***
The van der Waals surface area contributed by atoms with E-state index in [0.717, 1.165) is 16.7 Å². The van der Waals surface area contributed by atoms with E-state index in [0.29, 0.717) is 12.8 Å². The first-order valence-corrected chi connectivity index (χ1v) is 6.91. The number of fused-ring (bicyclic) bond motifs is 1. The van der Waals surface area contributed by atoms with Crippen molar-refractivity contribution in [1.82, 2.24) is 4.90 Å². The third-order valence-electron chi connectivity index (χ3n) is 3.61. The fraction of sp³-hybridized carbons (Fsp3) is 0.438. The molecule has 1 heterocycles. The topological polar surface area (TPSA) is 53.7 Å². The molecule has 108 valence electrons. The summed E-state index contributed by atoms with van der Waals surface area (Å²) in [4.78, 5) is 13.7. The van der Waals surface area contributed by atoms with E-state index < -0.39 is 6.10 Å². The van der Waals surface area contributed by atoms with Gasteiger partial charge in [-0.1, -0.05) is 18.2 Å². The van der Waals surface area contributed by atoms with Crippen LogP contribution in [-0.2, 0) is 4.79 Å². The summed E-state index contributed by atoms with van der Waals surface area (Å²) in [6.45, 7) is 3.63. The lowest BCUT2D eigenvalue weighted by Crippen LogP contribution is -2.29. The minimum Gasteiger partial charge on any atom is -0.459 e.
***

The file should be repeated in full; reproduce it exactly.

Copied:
The van der Waals surface area contributed by atoms with E-state index in [0.717, 1.165) is 16.7 Å². The van der Waals surface area contributed by atoms with E-state index in [0.29, 0.717) is 12.8 Å². The first-order valence-corrected chi connectivity index (χ1v) is 6.91. The number of fused-ring (bicyclic) bond motifs is 1. The van der Waals surface area contributed by atoms with Crippen molar-refractivity contribution in [1.82, 2.24) is 4.90 Å². The third-order valence-electron chi connectivity index (χ3n) is 3.61. The fraction of sp³-hybridized carbons (Fsp3) is 0.438. The molecule has 1 heterocycles. The topological polar surface area (TPSA) is 53.7 Å². The molecule has 108 valence electrons. The summed E-state index contributed by atoms with van der Waals surface area (Å²) in [4.78, 5) is 13.7. The van der Waals surface area contributed by atoms with E-state index < -0.39 is 6.10 Å². The van der Waals surface area contributed by atoms with Gasteiger partial charge in [-0.1, -0.05) is 18.2 Å². The van der Waals surface area contributed by atoms with Crippen LogP contribution in [-0.2, 0) is 4.79 Å². The summed E-state index contributed by atoms with van der Waals surface area (Å²) in [6.45, 7) is 3.63. The lowest BCUT2D eigenvalue weighted by Crippen LogP contribution is -2.29. The minimum Gasteiger partial charge on any atom is -0.459 e.